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adınired in the land of Paoli, while • You are right,' he replied; all she was free from the objections that men should submit to lawful authomight be urged against his favourite rity, but no authority can be lawful island.
but that of which the people ap• A people prepared to receive re- prove. Shaking, off a power," publicanisin should not be wealthy, says Locke, " which force, and not frivolous, or ignorant : they should right, hath set over any one, though be temperate, virtuous, and brave; it bear the name of rebellion, yet is they should love justice, religion, no offence before God, but is even and their country; and should have allowed and countenanced by Him; recently experienced the sufferings though even promises and covenants, of oppression. Such are the people which were obtained by force, have of Ireland. But these circumstances intervened.” would only prepare the nation to re- • That we might not misunderstand ceive a good government-there are what he means by speaking of force, others requisite to enable them to the same illustrious philosopher preprocure it; and these are disposi- viously observes—“ Who doubts but tion, numbers, and geographical po- that the Grecian Christians, descendsition. Ireland has these : the people ants of the ancient possessors of the are anxious for a revolution, are able country, may justly cast off the to effect it, and have all the aid that Turkish yoke, which they have so an isolated country, intersected with long groaned under, whenever they a thousand natural barriers, and have an opportunity to do so ? No strengthened by numerous defiles, government can have a right to obecan give a native and patriotic sol- dience from a people who have not dier over a foreign mercenary. freely consented to it; which they
* If ever a nation were ripe for a never can be supposed to do, till revolution, Ireland is. She has no they are put in a full state of liberty wealth to neutralize her energy, her to choose their government and godomestic enemies are insignificant, vernors.” and there exists not a monarch either Or,' said the Exile,
• at least, in power or in exile who can lay claim till they have such standing laws, to to her allegiance. Her oppressors which they have, by themselves or are invaders, to whom she bears an their representatives, given their free hereditary hatred; and the people consent." I believe that is the conare unanimous in favour of a re- clusion of the passage.' public. Religion too lends its power- * Admitted,' replied Emmet ; . but ful aid ; and long-continued insult recollect what Locke says elsewhere stimulates the people to take revenge of free consent, which can never be upon their tyrants. There is a retri- supposed to exist until subjects are butive justice in the worldslavery free to give consent.
“ The people,” is not immortal; and, when freedom says he, “owe no obligations whilst is deserved, it is found. Switzerland force, and not choice, compels them emancipated herself from Austria - to submission.” If he had written the Netherlands from Spain; and on the state of Ireland, his words Ireland will separate from England, could not have been more applicable.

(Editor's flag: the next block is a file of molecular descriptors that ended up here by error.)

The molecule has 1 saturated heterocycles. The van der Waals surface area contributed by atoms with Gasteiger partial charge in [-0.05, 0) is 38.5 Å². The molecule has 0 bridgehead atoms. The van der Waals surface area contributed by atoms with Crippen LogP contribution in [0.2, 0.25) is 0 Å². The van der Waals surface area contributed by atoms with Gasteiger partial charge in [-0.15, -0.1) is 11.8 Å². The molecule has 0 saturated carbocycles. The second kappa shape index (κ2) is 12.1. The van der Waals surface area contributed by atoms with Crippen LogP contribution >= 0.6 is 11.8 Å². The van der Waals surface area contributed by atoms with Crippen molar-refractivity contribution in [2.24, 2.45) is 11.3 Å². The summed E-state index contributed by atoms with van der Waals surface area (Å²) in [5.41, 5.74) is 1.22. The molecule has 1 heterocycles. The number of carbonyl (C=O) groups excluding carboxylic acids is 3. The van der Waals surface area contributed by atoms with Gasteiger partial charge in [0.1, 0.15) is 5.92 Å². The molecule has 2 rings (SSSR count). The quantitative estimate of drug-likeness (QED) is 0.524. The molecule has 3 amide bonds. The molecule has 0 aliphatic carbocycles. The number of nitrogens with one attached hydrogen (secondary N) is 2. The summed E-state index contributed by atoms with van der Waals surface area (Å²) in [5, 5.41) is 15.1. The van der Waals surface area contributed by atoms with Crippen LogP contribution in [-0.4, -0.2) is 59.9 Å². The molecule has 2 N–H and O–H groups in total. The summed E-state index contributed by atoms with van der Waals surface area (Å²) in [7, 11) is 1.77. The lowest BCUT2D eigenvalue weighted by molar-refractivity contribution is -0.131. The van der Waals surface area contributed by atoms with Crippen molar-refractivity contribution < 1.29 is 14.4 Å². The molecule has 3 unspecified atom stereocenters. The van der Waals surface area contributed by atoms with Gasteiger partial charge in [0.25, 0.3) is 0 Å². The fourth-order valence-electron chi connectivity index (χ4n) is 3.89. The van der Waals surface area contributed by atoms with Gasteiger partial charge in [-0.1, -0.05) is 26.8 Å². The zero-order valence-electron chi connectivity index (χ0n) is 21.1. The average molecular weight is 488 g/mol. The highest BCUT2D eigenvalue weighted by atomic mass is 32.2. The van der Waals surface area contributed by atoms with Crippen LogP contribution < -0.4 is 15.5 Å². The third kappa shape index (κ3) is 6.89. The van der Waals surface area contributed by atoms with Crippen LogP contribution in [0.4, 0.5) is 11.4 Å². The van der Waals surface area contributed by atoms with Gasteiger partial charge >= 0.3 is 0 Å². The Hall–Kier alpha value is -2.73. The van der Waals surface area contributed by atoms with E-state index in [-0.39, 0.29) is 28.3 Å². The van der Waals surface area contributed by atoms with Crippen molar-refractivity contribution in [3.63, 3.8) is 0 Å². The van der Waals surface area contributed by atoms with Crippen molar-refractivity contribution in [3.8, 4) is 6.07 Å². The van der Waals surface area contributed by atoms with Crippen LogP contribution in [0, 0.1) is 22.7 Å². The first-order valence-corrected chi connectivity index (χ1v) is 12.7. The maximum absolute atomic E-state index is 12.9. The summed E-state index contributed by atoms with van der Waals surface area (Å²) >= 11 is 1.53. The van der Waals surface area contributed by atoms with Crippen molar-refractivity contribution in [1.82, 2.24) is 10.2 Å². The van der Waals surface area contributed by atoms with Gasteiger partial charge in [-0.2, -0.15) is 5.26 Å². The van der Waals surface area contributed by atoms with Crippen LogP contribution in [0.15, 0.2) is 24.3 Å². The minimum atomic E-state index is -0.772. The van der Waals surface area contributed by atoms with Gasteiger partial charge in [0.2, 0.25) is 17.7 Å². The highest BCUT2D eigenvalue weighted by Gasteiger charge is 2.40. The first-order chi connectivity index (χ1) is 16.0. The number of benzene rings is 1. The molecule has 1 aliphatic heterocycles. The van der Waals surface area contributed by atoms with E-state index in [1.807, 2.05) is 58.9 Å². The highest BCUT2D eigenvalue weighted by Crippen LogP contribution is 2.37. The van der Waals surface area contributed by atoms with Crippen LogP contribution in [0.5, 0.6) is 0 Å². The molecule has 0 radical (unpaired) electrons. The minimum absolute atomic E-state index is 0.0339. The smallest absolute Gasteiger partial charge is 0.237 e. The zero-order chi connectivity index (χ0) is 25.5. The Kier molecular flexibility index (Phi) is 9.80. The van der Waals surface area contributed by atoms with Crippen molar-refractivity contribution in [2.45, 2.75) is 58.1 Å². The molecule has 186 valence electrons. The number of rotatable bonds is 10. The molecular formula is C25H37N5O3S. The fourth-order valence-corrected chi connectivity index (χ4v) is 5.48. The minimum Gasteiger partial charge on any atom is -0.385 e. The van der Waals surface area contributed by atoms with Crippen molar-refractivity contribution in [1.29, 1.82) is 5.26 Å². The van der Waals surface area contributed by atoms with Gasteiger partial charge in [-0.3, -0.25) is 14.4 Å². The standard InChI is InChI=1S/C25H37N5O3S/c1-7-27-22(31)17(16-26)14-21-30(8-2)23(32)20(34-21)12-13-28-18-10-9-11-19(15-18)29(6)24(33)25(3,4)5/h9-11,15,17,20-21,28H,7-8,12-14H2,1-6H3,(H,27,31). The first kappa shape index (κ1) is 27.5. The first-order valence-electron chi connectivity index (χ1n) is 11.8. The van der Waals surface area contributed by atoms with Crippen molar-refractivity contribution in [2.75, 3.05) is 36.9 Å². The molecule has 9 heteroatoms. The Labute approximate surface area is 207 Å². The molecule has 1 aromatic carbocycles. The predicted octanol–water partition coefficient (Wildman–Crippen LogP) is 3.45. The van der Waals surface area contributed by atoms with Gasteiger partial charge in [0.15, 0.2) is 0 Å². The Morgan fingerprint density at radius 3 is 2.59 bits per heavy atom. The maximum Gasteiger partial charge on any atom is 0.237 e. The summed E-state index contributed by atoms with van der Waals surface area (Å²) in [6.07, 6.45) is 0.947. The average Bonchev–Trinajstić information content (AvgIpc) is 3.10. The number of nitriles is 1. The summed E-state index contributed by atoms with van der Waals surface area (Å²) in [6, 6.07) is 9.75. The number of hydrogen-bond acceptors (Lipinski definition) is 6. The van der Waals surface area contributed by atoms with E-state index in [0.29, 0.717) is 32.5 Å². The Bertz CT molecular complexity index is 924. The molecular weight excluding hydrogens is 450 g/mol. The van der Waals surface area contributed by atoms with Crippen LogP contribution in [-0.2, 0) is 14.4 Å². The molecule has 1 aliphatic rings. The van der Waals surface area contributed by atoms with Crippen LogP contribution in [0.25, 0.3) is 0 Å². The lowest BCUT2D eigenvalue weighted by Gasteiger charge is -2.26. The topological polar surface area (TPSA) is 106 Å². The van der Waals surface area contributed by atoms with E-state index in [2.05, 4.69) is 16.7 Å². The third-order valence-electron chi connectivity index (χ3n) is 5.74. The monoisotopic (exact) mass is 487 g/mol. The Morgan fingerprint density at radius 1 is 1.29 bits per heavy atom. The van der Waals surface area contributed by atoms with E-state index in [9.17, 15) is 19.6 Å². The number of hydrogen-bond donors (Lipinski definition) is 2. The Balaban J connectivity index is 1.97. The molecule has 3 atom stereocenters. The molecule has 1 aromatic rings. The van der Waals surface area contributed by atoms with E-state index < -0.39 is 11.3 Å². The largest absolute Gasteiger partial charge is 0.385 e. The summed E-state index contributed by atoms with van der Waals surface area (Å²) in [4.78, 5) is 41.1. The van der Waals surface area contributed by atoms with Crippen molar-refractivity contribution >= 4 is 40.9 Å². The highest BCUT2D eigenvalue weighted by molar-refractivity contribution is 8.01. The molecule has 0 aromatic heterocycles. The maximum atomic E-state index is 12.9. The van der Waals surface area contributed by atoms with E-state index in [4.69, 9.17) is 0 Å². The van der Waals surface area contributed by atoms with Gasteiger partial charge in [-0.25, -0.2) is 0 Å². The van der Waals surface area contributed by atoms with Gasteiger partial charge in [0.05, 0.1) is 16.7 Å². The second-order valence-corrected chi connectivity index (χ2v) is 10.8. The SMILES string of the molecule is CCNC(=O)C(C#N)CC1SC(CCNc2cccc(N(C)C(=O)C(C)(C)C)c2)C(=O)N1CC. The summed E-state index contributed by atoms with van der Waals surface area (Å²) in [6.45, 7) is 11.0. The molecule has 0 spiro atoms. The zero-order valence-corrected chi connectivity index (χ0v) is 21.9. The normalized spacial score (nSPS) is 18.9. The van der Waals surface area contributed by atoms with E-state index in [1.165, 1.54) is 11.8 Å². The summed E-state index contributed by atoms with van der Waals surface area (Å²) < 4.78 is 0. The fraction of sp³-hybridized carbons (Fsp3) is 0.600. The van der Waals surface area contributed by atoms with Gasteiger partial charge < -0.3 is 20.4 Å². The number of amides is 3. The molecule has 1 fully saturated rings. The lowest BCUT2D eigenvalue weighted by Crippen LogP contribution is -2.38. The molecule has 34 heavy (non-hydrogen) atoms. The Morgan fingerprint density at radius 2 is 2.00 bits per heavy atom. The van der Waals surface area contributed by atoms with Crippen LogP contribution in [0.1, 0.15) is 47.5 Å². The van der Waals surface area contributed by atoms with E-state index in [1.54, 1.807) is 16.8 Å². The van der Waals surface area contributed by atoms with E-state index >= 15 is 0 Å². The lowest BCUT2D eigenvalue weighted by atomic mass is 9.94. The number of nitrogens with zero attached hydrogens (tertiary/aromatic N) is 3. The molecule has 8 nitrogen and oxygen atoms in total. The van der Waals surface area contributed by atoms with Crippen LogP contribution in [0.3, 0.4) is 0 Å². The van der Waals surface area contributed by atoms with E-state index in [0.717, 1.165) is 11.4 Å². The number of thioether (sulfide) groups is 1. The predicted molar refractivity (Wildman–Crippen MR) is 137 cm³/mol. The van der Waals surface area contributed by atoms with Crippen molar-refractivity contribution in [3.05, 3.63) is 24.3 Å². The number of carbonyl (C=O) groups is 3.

sure as the ripe fruit drops from The truth is,' continued Emmet, the autumnal bough. The slightest Christianity does not abrogate & commotion will effect it, for the ful- single law of Nature; and, though ness of time is at hand.”
popes have sometimes attempted to • But even the benefits you antici- dictate the civil duties of mankind, pate,' said I, ‘from the independence they usurped an authority not deleof Ireland, are not to be acquired in gated by their Master; for we have a opposition to the obligations of reli- high authority* for saying, that gion, which command all men to be Christianity has, in respect of civil subject to lawful authority.'
rights, left us where she found us.” *We affirm that, as to the extent of our civil rights and obligations, Christianity has left us where she found us; that she hath neither altered nor ascertained it ; that the New Testament contains not one passage which, fairly interpreted, affords either argument or objection, applicable to any conclusions upon the subject, that are deduced from the law and religion of Nature.'-PALEY.
• The whole argument,' returned faction of so sanguinary a character the Exile, 'resolves itself into a ques. as you suppose.' tion of expediency; for, if Ireland, • Well, then,' returned the Exile, in resisting the English government, even admitting the possibility of an subjected herself to less inconveni- established republic, it follows, of ence than by submitting, she ought course, that your new government immediately to revolt. But in ba- would not have the resources of an lancing the advantages and disad- old one; and that, in the infancy of vantages, for and against such a mea- the state, you would be subject to the sure, lies the difficulty of ascertaining inconvenience of all feeble nationsthe expedient. We are to consider that of being made the theatre of the state of affairs before and after hostilities between the neighbouring revolution; and, estimating the ne- and belligerent powers ; and, of cessary horrors of such an event, see